Children with autism are at an increased risk of experiencing coping challenges in healthcare environments. Since Child Life Specialists [CLSs] seek to maximize development and coping in hospitalized children, their understandings of autism are key to intervention. To better understand CLSs' perceptions of autism, this researcher surveyed 126 CLSs using a combined qualitative and quantitative questionnaire. CLSs were expected to express both strengths-based and deficit-based perceptions of autism, with more strengths-based perceptions from CLSs with education or training in disability or access to a special educator. Overall, participants expressed more strengths-based sentiments. No differences were found among CLSs based on education or access to a special educator. However, having a relative with autism was associated with more positive feelings about autism. Additionally, participants drew from child life theory; education, training, and experience; and their understandings of autism to inform their interventions with this population. This research adds to the current literature on perceptions of disability among healthcare professionals and opens the door for future research on how those perceptions are established.
|Advisor:||Shimpi, Priya, Perez, Linda M.|
|School Location:||United States -- California|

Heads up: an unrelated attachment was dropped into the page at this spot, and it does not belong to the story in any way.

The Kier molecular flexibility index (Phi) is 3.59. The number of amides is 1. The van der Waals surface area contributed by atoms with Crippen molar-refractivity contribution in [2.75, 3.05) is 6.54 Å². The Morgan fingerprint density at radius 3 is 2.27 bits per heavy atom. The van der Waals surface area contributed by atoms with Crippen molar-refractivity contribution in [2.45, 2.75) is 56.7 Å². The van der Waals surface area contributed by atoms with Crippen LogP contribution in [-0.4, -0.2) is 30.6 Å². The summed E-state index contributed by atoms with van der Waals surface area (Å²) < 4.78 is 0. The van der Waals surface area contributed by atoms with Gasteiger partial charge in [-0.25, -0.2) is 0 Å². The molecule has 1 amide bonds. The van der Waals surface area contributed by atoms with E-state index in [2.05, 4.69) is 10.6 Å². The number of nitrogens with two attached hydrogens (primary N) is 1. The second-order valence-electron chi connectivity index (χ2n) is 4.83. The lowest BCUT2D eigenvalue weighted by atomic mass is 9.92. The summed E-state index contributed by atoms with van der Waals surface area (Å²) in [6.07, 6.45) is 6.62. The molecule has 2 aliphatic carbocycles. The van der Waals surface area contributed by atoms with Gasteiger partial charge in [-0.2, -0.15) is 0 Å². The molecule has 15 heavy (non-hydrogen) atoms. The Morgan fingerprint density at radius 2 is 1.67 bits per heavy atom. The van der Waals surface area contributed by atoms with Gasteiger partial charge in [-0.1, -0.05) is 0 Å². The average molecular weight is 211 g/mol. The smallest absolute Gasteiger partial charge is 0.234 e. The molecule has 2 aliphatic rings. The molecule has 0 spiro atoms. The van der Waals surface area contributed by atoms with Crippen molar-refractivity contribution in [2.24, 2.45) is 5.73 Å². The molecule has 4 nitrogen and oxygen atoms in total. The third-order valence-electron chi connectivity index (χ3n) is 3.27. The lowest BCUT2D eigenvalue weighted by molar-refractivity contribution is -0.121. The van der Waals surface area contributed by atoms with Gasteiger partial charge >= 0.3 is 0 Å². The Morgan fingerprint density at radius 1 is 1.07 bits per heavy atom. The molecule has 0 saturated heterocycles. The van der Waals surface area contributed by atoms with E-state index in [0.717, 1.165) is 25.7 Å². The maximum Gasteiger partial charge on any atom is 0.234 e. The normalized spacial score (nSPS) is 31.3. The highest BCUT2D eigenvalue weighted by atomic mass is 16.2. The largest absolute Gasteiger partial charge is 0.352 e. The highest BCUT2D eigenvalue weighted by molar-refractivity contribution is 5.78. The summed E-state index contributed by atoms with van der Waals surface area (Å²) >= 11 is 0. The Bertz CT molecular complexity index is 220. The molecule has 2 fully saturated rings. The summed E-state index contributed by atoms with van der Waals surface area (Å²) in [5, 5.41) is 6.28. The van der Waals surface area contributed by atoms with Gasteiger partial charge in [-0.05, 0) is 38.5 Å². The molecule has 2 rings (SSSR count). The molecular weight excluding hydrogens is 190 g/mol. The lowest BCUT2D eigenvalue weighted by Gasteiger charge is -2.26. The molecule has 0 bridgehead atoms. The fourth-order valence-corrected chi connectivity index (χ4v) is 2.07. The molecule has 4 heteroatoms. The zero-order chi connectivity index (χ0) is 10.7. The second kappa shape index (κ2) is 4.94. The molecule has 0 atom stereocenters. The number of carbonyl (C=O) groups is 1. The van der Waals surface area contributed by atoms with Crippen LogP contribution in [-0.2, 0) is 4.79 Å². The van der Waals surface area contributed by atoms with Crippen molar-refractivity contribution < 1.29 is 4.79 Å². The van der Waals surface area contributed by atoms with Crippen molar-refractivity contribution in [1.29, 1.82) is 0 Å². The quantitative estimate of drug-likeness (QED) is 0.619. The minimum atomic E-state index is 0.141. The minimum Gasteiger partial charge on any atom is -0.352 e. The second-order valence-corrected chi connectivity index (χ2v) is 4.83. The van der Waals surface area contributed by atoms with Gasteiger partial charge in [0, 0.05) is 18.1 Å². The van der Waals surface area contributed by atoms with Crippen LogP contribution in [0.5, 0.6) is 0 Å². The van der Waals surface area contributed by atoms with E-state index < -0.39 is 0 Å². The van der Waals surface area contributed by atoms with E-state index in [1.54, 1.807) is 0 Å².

|Source:||MAI 51/06M(E), Masters Abstracts International|
|Subjects:||Health sciences, Clinical psychology, Health education|
|Keywords:||Autism, Child life, Neurodiversity|
Copyright in each Dissertation and Thesis is retained by the author. All Rights Reserved
The supplemental file or files you are about to download were provided to ProQuest by the author as part of a
dissertation or thesis. The supplemental files are provided "AS IS" without warranty. ProQuest is not responsible for the
content, format or impact on the supplemental file(s) on our system. in some cases, the file type may be unknown or
may be a .exe file. We recommend caution as you open such files.
Copyright of the original materials contained in the supplemental file is retained by the author and your access to the
supplemental files is subject to the ProQuest Terms and Conditions of use.
Depending on the size of the file(s) you are downloading, the system may take some time to download them. Please be